While kids are getting excited about hitting the slopes, local families are bracing for a brutal cold and flu season. Although parents can't control everything, when it comes to their kids' health, there are preventative measures that may help limit the impact.
Havilah Brodhead is a family nurse practitioner and the owner of Hearthside Medicine Family Care in Bend. She works with local families and warns that influenza, strep, norovirus, RSV, pertussis, pneumonia and rhinovirus are coming. Brodhead explains that more illnesses are born in colder months because people spend more time inside where microscopic droplets from cough or sneeze are invisibly suspended mid-air, just waiting to be inhaled.
The good news, according to Brodhead, is that our immune systems are primed for what she calls a systemic, underground warfare, ready to protect us with layers of defense. "One of our most under-appreciated defense systems works as a physical barrier: our skin," she explains. "Beneath our skin circulates our under-armor powerhouse: antibodies."
The human body is undeniably incredible, but there are ways to help it out during the cold and flu season. Brodhead suggests taking some of the following steps to help fortify your family members' immune systems for the months to come.
8 Ways to Keep Your Kids Healthy Through the Cold & Flu Season
Encourage sleep: Lack of sleep sends bodies into a stress response, which lowers immunity. As a rule, preschoolers (ages 3-5), should get between 10-13 hours of sleep each night. Children ages 6 to 13 need 9-11 hours, and adolescents ages 14-17 require between 8-10 hours.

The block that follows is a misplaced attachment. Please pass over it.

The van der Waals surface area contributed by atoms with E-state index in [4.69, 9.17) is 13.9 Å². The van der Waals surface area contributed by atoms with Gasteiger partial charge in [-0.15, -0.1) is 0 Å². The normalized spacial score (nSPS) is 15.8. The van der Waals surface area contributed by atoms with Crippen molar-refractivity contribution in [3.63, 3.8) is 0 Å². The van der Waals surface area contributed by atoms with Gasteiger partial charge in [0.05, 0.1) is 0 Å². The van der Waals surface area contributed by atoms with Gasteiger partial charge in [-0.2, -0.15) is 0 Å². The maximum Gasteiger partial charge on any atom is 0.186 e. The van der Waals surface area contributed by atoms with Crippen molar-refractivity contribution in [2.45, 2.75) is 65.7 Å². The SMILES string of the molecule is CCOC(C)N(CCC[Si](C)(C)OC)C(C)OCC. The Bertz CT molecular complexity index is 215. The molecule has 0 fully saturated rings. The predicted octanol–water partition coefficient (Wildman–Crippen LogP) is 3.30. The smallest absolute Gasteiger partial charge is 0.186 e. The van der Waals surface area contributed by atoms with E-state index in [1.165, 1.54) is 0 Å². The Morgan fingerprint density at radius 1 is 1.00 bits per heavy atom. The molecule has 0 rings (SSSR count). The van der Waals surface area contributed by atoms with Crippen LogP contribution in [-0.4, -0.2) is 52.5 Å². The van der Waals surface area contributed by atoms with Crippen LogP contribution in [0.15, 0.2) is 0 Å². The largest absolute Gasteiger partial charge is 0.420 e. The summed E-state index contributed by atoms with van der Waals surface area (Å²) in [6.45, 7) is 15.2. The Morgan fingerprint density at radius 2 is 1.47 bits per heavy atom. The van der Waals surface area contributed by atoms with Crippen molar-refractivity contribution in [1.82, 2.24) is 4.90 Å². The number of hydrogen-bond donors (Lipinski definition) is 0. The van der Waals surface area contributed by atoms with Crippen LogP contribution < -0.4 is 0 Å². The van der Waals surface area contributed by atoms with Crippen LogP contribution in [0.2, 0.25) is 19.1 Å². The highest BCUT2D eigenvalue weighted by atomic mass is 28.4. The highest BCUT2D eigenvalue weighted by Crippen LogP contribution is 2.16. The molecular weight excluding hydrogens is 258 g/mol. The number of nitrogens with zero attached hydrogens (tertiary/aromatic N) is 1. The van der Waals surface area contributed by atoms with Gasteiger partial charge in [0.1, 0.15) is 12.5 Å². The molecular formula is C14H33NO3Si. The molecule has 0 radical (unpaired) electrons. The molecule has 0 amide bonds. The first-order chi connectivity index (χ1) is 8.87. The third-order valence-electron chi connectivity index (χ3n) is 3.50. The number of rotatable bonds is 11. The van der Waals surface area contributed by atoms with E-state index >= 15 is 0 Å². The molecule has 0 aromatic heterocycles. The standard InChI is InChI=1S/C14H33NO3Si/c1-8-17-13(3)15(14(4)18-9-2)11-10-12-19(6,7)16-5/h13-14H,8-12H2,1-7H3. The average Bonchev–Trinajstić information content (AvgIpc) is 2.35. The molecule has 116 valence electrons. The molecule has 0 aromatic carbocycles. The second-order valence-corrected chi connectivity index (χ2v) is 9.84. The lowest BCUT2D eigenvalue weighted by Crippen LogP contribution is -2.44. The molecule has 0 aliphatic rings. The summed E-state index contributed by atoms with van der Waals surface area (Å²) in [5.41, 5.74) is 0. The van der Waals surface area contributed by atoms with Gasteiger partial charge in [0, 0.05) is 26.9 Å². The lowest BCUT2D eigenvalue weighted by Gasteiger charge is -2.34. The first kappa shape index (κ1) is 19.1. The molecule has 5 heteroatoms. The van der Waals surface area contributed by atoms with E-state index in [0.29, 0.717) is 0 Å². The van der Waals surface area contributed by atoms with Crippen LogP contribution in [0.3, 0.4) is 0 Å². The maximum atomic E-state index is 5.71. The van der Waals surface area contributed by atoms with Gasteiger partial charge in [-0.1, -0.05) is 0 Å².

Decrease stress and pressure: You've likely heard about the toll stress takes on our immune systems. Teach your child healthy coping mechanisms and mindfulness. Anxiety, stress and depression often result in higher levels of the stress hormone cortisol, which lowers the immune system.
Increase the joy and cuddles: Multiple studies show that people who are positive tend to have more robust immune systems. Laughter has been documented to increase immunity! Hugging, cuddling and having skin-to-skin contact does wonders for mental and physical health.
Use warm water and soap over hand sanitizers whenever possible. Recent research revealed that even just rinsing hands in water prevents the flu more successfully than using hand sanitizers. Also, most hand sanitizers contain some ingredients that may be more harmful than good.
Protect your skin: Don't neglect that important first line of defense. Keep your skin free from cracks by using a thick moisturizer and, staying hydrated.
Food as medicine: Whenever you are able, choose organic, colorful fruits and vegetables and add them to every meal. Use organic whole grains for carbohydrates.
Proper sneezing technique: Teach your children to cough and sneeze into their elbows rather than into the air.
Choose your supplements wisely and be conservative: Exercise caution with supplements, especially pregnant or breastfeeding mothers, infants and young children. Some are safe while some are not so safe. Some can interact seriously with prescription medications or exacerbate health conditions. Supplements are not regulated by the FDA, so what is in the actual product may not be what is on the label or may be contaminated.
Our bodies are prepared to go to war during this cold and flu season. So, stock your fridge with healthy, organic foods and get ready to do a whole lot of cuddling. There are worse ways to spend your winter days.